The foods we choose to eat and how often we eat them play a major role in keeping our heart and entire cardiovascular system functioning healthily.
Just like any other organ, the heart needs particular nutrients to function. Several nutritional factors affect our blood pressure, which in turn affects vascular health. Meanwhile, the fats we eat affect the cholesterol profile in our blood. Finally, it is now recognised that low-grade inflammation in the body is part of the development of cardiovascular disease; that means certain foods with an anti-inflammatory effect benefit your heart.
Here are five of my favourite heart-healthy foods.
BeetrootBeetroot has rarely been listed on typical superfood lists, but that is all likely to change. Recent research has shown that this beautifully vibrant purple vegetable can lower your blood pressure. It is one of the best sources of dietary nitrates, which are converted to nitric oxide in the body, helping relax blood vessels and lower blood pressure. Try adding beetroot to your salads. Grate raw beetroot and add to sandwiches and wraps. Roast them in extra virgin olive oil and balsamic vinegar or throw into your Vitamix to make a fabulous purple smoothie.
Garlic: Garlic is a pretty powerful health promoter all around and it deserves a particular mention in relation to heart health. The pungent bulbs have been shown in studies to improve cholesterol profiles by raising HDL (so-called good) cholesterol and lowering LDL (so-called bad) cholesterol. Garlic is also anti-bacterial and contains a number of sulphur compounds that protect cells around the body from damage. Aim to have garlic most days to truly benefit. Its phytonutrients can be damaged by too much heat so avoid frying at high temperatures. Instead, add your garlic a little later when cooking (I add onion first, then lower the heat and add garlic) or use raw in dressings.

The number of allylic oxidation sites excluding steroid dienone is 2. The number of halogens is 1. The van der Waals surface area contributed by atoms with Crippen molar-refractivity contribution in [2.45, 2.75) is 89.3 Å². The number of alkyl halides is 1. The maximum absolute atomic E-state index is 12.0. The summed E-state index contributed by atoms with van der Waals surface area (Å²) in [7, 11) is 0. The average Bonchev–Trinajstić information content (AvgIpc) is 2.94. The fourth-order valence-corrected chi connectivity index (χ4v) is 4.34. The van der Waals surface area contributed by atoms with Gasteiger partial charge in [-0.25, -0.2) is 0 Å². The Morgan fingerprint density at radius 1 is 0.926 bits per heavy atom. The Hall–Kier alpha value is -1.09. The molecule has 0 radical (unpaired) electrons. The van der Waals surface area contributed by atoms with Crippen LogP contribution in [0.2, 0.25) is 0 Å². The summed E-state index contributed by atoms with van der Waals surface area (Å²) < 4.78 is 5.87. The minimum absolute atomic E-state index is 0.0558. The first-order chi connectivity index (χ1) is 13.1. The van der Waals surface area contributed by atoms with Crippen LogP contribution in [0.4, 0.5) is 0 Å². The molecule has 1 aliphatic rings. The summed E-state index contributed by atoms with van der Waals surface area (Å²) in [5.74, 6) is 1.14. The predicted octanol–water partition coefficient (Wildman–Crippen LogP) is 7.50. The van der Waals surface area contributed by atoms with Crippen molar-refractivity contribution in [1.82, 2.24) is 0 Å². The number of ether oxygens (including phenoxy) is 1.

Extra Virgin Olive Oil (EVOO): While coconut oil has had the media limelight, it doesn't have much evidence behind it. The opposite is true for extra virgin olive oil. It is at the heart (forgive the pun) of the Mediterranean diet, renowned for its power to reduce heart disease risk. EVOO is rich in monounsaturated fats. These are resistant to oxidative damage (so, yes, you can cook with this oil). The crucial point is that it is packed with protective phytonutrients simply not found in coconut oil or most other cooking oils. EVOO is my pantry staple. I use it every day in dressings and sauces, and to cook and bake.
Spinach: Leafy greens are amongst my everyday foods. I try to get them into at least two of my meals if not all three! Spinach is a favourite. One of the risk factors for heart disease is a high blood homocysteine level. This amino acid is produced when we break down proteins in our diet. B group vitamins, in particular folate, are involved in lowering homocysteine levels and, you guessed it, spinach is rich in folate. You'll also get a whole bunch of antioxidants that help prevent the oxidative damage that is part of the development of cardiovascular disease. Try wilting a bowl of spinach in the microwave for 30 seconds to have with your eggs. Add to salads, toss a handful into your Vitamix smoothies, fold through sauces, casseroles or stir-fries at the end of cooking. You can even use a whole bag to make a gorgeous, nutrient-packed green soup.
Nuts: While nuts were once shunned for their high fat content, they are now well recognised for their ability to boost health. So much so that our recommendations are to include a healthy handful every day. This comes from research showing you can reduce your risk of heart disease by 30%–50% simply by eating a handful of nuts five or more days a week ... wow! You can eat them on their own of course, but how about making your own nut butters in your Vitamix, sprinkling into salads and over your cereal, adding to muffins and other baked goodies? Crush nuts and use them as a coating for chicken or fish, or add them to your breakfast smoothie.